Travel on an ice breaker or an ice strengthened ship of 50 pax or less - While these small ships don't have the fancy on-board environment of the bigger ships, they have the advantages of good comaraderie - you get to know everyone, everyone gets to go ashore in quick time (max allowable is 100 at a time), you can take photos without people in shot. The average age of pax is younger, so they will do zodiac landings that ships with older pax wouldn't dream of attempting. We were allowed on the bridge at any time.
Do some research on crew - our ship had a Russian crew that do both Arctic and Antarctic cruising - the captain had been to Antarctica over 200 times and it showed. We went with Oceanwide expeditions and their guides had a lot of experience. Antarctic & Arctic Expedition Cruises | Oceanwide Expeditions
If you are short of any gear, there are some good shops in Ushuaia selling at pretty good prices.
 

mjward55

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MR61
I could write reams on this because we agonized over which cruise to choose from late 2017 for a cruise we did in November 2018.
My advice is to get back to basics by which I mean you need to ask yourself what do you want from the cruise eg comfort versus adventure. We choose adventure which led us to wanting to be on a ship that provided the most opportunity to get on the ice as often as we could. So yes the larger ships were not considered, and it was agony because they look sooooooo good.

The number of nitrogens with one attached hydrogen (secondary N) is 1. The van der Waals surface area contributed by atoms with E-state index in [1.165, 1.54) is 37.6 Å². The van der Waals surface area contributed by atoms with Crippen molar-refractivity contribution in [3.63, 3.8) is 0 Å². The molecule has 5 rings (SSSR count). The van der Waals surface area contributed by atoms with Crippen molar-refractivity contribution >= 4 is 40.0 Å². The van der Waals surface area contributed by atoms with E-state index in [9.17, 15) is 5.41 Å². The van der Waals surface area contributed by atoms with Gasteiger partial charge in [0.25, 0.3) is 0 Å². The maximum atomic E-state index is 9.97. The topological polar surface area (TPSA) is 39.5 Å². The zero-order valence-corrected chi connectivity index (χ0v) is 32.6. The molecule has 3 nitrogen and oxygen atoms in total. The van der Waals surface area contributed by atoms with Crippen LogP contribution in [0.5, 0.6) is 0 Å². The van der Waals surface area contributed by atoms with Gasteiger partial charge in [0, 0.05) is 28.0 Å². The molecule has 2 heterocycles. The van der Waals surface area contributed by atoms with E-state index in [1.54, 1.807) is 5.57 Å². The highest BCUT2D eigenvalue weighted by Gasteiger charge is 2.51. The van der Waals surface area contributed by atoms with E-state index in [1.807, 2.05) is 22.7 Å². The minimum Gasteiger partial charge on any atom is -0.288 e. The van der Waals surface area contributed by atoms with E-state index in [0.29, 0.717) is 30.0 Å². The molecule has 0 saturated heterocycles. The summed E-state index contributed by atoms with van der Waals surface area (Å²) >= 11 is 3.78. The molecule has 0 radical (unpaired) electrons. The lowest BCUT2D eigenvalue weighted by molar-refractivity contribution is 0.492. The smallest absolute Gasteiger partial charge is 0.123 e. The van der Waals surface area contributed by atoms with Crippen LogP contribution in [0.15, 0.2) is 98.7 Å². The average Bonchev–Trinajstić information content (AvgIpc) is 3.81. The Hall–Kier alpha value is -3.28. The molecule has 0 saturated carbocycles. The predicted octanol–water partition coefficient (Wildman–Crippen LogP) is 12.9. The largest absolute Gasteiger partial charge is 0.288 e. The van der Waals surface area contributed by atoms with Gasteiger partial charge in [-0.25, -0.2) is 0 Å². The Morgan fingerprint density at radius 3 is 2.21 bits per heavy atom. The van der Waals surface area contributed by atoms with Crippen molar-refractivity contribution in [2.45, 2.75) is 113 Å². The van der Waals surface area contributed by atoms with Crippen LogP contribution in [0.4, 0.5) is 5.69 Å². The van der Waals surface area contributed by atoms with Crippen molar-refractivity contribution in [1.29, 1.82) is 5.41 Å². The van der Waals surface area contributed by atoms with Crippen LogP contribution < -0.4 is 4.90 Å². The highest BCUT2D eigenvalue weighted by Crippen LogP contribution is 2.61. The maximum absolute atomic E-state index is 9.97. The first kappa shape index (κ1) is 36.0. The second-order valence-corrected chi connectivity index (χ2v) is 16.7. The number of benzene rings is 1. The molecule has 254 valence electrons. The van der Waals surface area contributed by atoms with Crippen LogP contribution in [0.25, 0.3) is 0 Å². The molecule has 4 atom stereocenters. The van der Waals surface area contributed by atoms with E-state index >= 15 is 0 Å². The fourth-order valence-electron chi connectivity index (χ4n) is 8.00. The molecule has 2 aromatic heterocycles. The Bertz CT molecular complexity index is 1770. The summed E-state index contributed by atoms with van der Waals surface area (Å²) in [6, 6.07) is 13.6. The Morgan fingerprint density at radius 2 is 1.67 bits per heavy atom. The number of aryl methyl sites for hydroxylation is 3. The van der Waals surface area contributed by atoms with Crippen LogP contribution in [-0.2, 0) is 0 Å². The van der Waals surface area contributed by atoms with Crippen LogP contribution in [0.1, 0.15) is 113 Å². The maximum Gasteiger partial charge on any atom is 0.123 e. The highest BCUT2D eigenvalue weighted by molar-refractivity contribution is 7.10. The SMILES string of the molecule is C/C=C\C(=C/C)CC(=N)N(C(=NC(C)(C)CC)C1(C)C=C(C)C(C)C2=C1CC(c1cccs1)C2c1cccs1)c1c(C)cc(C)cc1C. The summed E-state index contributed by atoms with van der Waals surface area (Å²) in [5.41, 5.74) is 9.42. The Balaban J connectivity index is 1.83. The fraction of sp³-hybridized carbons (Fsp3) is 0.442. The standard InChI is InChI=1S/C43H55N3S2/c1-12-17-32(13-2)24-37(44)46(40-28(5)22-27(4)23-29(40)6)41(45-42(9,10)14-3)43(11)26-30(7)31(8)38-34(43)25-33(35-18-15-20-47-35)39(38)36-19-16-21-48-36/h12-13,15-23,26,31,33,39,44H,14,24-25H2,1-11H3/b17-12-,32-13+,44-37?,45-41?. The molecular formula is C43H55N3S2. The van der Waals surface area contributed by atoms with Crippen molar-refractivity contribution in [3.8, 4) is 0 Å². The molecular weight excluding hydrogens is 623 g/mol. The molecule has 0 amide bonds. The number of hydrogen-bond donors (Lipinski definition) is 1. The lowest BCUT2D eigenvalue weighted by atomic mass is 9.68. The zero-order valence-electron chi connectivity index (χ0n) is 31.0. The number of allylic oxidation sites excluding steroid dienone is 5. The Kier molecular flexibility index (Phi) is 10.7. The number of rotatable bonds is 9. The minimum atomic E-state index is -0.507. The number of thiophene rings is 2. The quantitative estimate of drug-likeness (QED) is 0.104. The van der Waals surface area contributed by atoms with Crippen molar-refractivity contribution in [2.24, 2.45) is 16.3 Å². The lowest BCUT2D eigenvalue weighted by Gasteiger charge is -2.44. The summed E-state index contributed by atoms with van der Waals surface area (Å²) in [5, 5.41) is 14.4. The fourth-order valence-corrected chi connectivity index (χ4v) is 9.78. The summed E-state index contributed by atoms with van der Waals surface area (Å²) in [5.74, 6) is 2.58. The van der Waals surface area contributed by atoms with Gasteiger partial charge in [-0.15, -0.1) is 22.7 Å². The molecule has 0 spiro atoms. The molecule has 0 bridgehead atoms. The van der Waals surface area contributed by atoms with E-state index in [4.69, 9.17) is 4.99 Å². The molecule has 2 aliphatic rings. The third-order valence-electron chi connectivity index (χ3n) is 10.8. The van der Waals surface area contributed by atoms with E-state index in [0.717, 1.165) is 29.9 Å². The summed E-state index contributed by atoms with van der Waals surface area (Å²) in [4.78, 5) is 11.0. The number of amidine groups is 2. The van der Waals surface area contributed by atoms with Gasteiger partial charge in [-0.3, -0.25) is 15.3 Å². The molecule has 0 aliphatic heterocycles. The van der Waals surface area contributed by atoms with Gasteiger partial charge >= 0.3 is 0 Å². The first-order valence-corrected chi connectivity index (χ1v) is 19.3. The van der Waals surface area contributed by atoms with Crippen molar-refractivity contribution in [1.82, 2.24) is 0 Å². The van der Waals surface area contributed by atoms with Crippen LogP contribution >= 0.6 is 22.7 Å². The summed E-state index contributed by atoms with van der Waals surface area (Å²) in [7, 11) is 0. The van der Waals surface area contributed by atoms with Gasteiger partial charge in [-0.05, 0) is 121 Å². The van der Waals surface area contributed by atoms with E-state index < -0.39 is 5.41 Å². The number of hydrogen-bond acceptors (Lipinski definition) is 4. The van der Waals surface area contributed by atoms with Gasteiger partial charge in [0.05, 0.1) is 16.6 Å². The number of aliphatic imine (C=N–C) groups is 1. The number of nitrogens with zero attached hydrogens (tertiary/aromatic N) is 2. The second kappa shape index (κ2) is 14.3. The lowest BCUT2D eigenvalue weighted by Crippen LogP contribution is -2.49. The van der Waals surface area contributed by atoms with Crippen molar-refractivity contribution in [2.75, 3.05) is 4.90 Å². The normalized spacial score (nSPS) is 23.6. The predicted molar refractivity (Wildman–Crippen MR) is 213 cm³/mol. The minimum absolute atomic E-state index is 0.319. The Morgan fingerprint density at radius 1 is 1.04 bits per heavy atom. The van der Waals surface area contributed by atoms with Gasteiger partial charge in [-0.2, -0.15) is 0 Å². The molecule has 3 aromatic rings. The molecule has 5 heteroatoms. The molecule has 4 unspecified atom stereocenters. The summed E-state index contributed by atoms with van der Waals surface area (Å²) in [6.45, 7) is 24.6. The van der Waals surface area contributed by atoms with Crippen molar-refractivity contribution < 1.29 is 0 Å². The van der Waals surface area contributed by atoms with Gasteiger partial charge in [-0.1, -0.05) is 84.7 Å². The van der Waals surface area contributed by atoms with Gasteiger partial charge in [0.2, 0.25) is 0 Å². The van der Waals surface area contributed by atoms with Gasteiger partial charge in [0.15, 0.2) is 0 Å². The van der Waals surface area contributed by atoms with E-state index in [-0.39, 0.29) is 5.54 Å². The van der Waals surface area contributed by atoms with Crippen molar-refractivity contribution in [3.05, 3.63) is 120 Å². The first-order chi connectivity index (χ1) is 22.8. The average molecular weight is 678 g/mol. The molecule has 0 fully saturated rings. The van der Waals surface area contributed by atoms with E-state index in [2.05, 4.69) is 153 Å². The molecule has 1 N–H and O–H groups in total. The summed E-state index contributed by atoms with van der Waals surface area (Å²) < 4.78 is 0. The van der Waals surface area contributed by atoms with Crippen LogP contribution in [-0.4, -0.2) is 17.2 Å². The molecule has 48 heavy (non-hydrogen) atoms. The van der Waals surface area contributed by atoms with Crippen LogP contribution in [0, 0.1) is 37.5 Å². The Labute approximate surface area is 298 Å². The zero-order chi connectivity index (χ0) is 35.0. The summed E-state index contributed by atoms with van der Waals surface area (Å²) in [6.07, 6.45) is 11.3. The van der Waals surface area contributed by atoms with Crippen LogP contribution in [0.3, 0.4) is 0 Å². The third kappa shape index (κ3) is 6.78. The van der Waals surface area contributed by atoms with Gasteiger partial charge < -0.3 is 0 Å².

We booked thru chimu (but out local agent would have been fine) and we choose G Adventures. We had a fellow passenger who was a travel agent who specializes is Antarctica and he said it was the best cruise he had ever done after over 20 cruises, maybe he was right. We were blessed with brilliant weather and drake lake on the forward (but a little rough on the return).
Best of luck MR61.
 

og

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I have done 2 trips to Antarctica. The first was on the Kapitan Khlebnikov (Stanley to Christchurch via the Peninsula, Peter 1 Island, Ross Sea, McMurdo, Campbell Island) and the second was on Sea Adventurer that did Ushuaia, Falklands, South Georgia, Peninsula and back to Ushuaia. Both were “small” ships (about 100 pax) and did numerous zodiac landings. The KK also had helicopters that ferried us around. I’d strongly recommend “small” ships and something with the best ice strength rating. The KK was a true ice breaker and could cut through 2 m of ice. It was the “go to” ship that could rescue anything in trouble. On our recent trip (Sea Adventurer), it had a dodgy engine that reduced our speed and caused the crew serious stress - but we made it home on schedule and demonstrated that 2 engines are better than one! In rough weather, the Sea Adventurer crew block the lounge forward windows with timber panels to protect from waves - rendering a zero view for this period. We were also told of a recent Ponant trip that had an engine room fire that triggered a total evacuation of the ship about 2 days away from the Falklands. The Falkland shop keepers apparently sold all their souvenir clothing as the ship refugees had to leave all their gear on board! My other comment is to allow a couple of days buffer after any tour (especially if arrives back into USH) as winds can close the harbour port or airport for days at a time. Oh, and if I ever do another trip, I’d only want to go to South Georgia - head and shoulders more interesting than the Falklands or the Antarctic Peninsula.